In 2012, environmental conditions were very conducive to disease: between 22 and 90 per cent of plants not treated with fungicide became infected with sclerotinia in all 10 of the commercial fields they sampled. Considering only petal infestation at the 30 to 40 per cent bloom stage, Ziesman and her team were able to account for a full 70 per cent of the variation in actual stem rot development.

The results from 2013 in the Edmonton region were the most noteworthy or, as Ziesman says, “the most fun” from a research perspective. Initial analysis showed a disappointing, non-significant relationship between sclerotinia DNA at the petal test and eventual disease development. However, farmers will remember 2013 as a very wet spring, which resulted in much later than normal seeding in many acres. When Ziesman factored in this detail, the results proved immediately different.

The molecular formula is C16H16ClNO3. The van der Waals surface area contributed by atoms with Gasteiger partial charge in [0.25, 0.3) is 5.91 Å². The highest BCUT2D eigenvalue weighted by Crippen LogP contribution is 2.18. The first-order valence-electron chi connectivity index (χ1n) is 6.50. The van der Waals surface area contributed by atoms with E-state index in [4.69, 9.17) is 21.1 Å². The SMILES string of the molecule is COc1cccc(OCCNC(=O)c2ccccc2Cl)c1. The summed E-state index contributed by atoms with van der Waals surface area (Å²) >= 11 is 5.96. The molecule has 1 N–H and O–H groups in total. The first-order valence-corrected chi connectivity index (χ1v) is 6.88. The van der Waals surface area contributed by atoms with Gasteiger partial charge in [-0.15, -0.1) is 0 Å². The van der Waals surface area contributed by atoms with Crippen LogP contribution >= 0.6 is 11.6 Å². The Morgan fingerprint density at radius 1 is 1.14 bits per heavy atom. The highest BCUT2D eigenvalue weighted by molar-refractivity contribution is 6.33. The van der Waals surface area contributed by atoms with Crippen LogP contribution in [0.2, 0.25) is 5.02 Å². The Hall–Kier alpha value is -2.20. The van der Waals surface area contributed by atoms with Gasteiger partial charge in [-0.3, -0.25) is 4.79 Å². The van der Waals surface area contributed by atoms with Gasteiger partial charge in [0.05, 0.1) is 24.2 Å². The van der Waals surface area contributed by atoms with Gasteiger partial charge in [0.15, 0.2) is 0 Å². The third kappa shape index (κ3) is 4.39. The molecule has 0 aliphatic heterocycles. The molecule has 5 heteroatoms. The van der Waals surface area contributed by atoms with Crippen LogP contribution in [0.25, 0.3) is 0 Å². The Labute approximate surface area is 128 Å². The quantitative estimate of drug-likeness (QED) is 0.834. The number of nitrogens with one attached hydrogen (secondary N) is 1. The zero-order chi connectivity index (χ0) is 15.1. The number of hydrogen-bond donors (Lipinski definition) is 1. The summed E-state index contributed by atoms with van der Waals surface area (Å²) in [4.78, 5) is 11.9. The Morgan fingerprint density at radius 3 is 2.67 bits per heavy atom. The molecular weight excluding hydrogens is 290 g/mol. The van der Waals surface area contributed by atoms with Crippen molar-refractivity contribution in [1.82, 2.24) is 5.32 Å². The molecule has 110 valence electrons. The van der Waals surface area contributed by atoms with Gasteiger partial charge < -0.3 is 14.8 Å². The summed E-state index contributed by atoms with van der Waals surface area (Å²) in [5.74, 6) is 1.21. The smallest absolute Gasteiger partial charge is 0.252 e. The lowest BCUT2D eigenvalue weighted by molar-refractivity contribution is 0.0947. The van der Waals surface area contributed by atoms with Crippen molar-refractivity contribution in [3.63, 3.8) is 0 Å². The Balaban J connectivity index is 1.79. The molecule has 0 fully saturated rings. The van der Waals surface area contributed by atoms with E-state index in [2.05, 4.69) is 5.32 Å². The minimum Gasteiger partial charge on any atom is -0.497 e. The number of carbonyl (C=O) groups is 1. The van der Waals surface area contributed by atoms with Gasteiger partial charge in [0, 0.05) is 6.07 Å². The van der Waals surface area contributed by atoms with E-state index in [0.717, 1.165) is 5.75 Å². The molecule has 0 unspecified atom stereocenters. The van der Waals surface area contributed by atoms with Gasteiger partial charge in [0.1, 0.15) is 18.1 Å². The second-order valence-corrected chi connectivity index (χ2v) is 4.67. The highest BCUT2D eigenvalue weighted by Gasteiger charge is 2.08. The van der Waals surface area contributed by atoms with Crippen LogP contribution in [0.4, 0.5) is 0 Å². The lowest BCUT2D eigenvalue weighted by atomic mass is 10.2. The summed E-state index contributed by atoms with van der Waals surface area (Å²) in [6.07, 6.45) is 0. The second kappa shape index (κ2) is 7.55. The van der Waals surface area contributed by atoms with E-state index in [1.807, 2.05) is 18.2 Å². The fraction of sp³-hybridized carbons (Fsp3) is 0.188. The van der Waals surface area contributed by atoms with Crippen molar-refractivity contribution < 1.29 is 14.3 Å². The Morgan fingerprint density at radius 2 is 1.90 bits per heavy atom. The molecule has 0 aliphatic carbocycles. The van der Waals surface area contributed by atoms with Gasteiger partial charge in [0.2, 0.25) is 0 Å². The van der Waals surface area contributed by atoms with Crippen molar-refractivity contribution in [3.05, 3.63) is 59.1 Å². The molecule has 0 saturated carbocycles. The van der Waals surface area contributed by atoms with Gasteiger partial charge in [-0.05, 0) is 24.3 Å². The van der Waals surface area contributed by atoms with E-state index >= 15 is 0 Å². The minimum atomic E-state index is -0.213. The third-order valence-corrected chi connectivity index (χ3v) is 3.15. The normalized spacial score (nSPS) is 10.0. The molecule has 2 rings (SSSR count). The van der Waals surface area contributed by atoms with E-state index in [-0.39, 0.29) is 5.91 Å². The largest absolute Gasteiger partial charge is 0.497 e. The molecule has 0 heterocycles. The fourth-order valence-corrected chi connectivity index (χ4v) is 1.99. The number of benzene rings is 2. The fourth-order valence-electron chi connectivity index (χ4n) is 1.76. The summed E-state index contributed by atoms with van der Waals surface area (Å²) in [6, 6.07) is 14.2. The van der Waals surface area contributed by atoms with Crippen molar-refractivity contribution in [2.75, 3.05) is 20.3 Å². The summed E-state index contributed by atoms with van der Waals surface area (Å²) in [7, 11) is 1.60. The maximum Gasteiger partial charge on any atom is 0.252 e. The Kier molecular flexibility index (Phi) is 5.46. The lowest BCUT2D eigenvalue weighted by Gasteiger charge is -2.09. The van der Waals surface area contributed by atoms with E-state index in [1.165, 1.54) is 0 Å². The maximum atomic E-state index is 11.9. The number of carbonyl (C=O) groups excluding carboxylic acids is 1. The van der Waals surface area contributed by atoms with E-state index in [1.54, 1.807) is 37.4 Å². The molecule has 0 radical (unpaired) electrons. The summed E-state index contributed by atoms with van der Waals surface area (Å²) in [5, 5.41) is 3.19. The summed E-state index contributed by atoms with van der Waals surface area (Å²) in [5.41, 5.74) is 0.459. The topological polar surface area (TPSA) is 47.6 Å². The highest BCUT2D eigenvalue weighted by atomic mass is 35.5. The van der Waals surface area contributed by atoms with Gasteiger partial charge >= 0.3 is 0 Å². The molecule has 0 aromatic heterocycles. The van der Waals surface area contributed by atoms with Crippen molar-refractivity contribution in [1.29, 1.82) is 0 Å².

“We looked at the fact that maybe the crop wasn’t at a susceptible stage when the inoculum was present in the fields. When we took away the late seeded fields from the analysis, results from the DNA test again accounted for a majority of the observed variation in disease development.”  

While this research remains in its early stages, its potential for applicability in farm fields is very high. Ziesman’s hope is to develop a risk assessment tool that indicates risk levels based on the DNA-based petal infestation levels while taking into account other important factors for disease development.

“I do feel that it’s entirely possible that this could be the new way producers test for sclerotinia stem rot, maybe even in the near future,” says Ziesman. “The science side is important but our goal is to develop something that can be of benefit to producers.”

 

 


November 11, 2014
By Madeleine Baerg